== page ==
News » GW Grad Samantha Brugmann Holds Seminar on Craniofacial Development

GW Grad Samantha Brugmann Holds Seminar on Craniofacial Development

Brugmann received the 2016 Presidential Early Career Award for Scientists and Engineers for her research

Samantha Brugmann, Ph.D. ’05, associate professor in the Department of Surgery’s Division of Plastic Surgery and Department of Pediatrics’ Division of Developmental Biology within the Cincinnati Children's Hospital Medical Center, returned to the GW School of Medicine and Health Sciences (SMHS) to present a research seminar on her work, titled “Understanding the Cellular and Molecular Etiology of Craniofacial Ciliopathies,” April 19.

In 2016, Brugmann, who attended the genetics program at GW’s Institute for Biomedical Sciences (IBS), received the highest honor bestowed by the United States government to science and engineering professionals in the early stages of their research careers — the Presidential Early Career Award for Scientists and Engineers. She was one of only 105 researchers and engineers nationwide to earn the award that year.

Nominees are put forth by federal funding agencies that support their work, Sally Moody, Ph.D., interim chair of the Department of Anatomy and Regenerative Biology and professor of anatomy and regenerative biology at SMHS, said in introducing Brugmann. “Samantha has been very successful garnering NIH funding and … of the 100 people who get this award, the NIH only awarded 12,” she explained.

“I was most fortunate to have Samantha in my laboratory,” Moody added. “I am personally so proud, the Department of Anatomy and Regenerative Biology is so proud, the IBS is so proud [of Brugmann’s success].”

Brugmann’s research at the Cincinnati Children’s Hospital Medical Center focuses on craniofacial abnormalities, which comprise about a third of all birth defects.

She said her interest in ciliopathies, which are a class of disorders caused by defects in the formation or function of the cilia (tiny, hair-like structures that line surface of certain organs in the body), began with the release of a review in 2010 from Phil Beales, Ph.D., the head of Genetics and Genomic Medicine at the University College of London, and his colleagues.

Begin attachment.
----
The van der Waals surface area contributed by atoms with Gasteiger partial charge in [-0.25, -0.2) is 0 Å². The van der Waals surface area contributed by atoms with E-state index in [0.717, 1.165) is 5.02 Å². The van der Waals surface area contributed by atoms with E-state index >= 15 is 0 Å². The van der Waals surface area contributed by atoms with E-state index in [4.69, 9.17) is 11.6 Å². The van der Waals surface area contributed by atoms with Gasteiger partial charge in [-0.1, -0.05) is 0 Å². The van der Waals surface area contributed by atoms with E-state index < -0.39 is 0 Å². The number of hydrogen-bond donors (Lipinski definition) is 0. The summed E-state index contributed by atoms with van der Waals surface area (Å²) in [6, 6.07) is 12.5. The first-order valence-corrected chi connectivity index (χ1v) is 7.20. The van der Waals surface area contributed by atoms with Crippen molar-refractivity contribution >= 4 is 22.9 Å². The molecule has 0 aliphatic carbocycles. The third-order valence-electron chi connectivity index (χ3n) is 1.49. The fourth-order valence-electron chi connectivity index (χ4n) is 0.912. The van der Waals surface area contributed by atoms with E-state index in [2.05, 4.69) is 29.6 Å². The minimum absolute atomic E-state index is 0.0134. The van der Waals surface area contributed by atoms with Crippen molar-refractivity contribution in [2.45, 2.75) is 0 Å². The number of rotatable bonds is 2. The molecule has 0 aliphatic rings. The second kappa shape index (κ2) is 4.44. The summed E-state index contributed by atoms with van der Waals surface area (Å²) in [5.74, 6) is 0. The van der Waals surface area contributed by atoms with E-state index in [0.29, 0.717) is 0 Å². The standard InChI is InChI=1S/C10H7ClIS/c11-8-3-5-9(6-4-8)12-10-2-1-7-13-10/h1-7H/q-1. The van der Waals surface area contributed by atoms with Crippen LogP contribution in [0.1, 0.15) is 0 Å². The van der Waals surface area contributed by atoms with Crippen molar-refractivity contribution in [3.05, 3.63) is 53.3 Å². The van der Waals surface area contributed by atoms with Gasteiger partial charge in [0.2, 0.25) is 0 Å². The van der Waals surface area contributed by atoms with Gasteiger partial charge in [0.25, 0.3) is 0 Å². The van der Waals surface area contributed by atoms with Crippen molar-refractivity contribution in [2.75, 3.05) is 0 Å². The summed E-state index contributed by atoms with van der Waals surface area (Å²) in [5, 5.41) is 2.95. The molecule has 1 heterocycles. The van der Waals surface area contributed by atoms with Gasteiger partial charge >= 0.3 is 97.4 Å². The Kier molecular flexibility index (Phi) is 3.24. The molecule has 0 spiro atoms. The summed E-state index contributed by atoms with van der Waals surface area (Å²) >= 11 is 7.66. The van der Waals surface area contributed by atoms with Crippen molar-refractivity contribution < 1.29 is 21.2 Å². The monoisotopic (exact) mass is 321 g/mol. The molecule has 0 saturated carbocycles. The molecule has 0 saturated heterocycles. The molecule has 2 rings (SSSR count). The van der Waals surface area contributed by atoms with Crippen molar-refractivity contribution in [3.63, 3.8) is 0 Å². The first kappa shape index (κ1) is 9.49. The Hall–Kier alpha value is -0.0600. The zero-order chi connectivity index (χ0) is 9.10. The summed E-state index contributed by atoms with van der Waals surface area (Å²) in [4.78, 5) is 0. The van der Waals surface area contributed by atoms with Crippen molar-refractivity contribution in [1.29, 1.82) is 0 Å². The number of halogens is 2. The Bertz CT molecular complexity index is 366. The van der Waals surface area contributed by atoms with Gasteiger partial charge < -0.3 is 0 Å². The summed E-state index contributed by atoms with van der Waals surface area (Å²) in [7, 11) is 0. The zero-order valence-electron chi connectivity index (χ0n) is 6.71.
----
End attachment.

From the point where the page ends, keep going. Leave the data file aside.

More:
“They had this review about ciliopathies, kind of a newer class of diseases; at the time there were only about 100 known ciliopathies,” Brugmann explained. “What we noticed … was that the primary organ system affected in many of these ciliopathies was the craniofacial complex, and approximately 30 percent of all ciliopathies have a craniofacial phenotype. For us, that is some type of indication that they’re playing a major role in facial development.”

Upon closer inspection of those craniofacial ciliopathies, Brugmann and her lab found a signature of the ciliopathy presentation: micrognathia, cleft lip, or cleft palate. And, in almost 60 percent of cases, there was a midfacial defect, she said. Midfacial defects historically have been hard to clinically repair and to find the genetic cause of, Brugmann added.

“So we went into this wondering if maybe a lot of these midfacial defects that we see, ‘could they be classified as ciliopathies?’ And then wanting to understand the molecular basis of the disease,” she said.

Brugmann went on explain what happens to the development of the midface when cilia are disrupted, including impacts on the Hedgehog signaling pathway, as well as what happens to the development of the jawbone when cilia are disrupted.

“I think we think of the face as this organ system that develops together,” Brugmann explained, “but what really happens is it starts with these different pieces, and each one of these different pieces is a separate developmental field, and the molecular environment in each one of these areas is completely different.”